The approach taken during front-end engineering feasibility studies and scope development frequently determines whether an industrial control project will be successful. Unfortunately, budgetary and timing constraints normally limit the approach and resources used during these critical phases of project development, which ultimately result in unanticipated costs, technical complications, and schedule delays during subsequent project implementation.
For example, plant operations or maintenance personnel are routinely tasked with developing project scopes and capital budget estimates in a short period of time while continuing to support on-going, day-to-day plant operations.
In such situations, operations or maintenance personnel often have little choice but to build a total installed cost (TIC) estimate based primarily upon budgetary quotations for major equipment (based themselves upon minimal, if any, technical requirements specification) but with minimal time allocated to all other aspects of the project’s TIC.
Although this approach can be good for initial project evaluation and preliminary screenings, when capital budget allocations and schedules are based upon such estimates, the following types of challenges tend to develop during project implementation:
• Compliance with detailed codes and technical design standards introduce costs and/or delays.
• Strategic alternatives for truly optimum solutions, such as different technologies, creative implementation tactics, or other vendors’ product offerings, are not discovered until too late in the project schedule, typically after long-lead equipment has already been ordered and detailed design has started.
• Subtle, often unknown, technical design assumptions implicit in the original plan are proven invalid and result in costly changes or delays during implementation.
• Constructability, operability, or maintenance concerns are expressed in late stages, frequently during well-intentioned project reviews after detailed design has progressed and budgets have been established.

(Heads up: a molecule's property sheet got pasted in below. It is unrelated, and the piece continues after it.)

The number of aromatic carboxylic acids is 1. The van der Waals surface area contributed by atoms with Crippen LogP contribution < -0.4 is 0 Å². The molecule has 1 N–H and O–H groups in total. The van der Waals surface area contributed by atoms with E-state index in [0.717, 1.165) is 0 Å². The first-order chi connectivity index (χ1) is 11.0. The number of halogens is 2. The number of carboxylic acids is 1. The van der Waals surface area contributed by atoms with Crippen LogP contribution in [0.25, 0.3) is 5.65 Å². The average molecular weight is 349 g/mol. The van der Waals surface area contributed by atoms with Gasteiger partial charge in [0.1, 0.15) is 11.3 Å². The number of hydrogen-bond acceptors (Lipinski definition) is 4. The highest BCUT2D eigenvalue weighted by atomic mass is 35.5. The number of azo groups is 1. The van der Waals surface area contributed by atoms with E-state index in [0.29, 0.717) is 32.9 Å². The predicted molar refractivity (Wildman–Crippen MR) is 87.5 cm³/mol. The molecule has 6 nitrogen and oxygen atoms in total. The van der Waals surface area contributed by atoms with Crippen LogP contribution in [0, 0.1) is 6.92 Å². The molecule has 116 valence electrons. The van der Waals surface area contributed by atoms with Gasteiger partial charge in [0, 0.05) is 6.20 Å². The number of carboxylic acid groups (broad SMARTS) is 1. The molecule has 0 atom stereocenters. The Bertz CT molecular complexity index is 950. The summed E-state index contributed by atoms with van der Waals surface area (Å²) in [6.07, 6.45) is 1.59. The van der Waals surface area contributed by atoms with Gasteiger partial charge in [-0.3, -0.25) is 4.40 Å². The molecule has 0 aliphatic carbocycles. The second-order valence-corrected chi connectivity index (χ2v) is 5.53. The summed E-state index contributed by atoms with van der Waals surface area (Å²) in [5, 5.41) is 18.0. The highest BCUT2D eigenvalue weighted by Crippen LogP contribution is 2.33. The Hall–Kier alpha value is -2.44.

On the other hand, if you want to maximize your project success, here are some useful techniques:
• Leverage the relatively small cost of a quality scope and solid conceptual design to realize significant long term savings and achieve an optimum solution.
• Be confident that that the conceptual design basis for the estimate is based upon a workable solution.
• Identify any implicit, hidden, or critical technical assumptions in the conceptual design worthy of confirmation.
• Manage (reduce) the project scoping cost by making realistic but conservative assumptions regarding generally known or established details that are not likely to introduce unexpected costs or delays.
• Consult external resources that can fully commit to scope development under the direction of plant personnel who can then better support on-going operations while offering key objectives and insight.
• Work closely and collaborate with such external resources on a time and material basis so the external resources will be encouraged to offer a variety of alternatives for consideration by plant personnel.
• Review the conceptual design with operations, maintenance, and construction personnel before finalizing the capital budget.
• Leverage prior experiences and lessons learned of all available resources.
• Anticipate the effort required to analyze and address the additional level of numerous details as required during the transition from an “80% design” to a “100% design.”
With few exceptions, the incremental cost for a solid project scope and estimate will (a) yield a positive net present value to the project’s overall TIC and (b) be recovered during a more efficient and effective detailed design and development process as a result.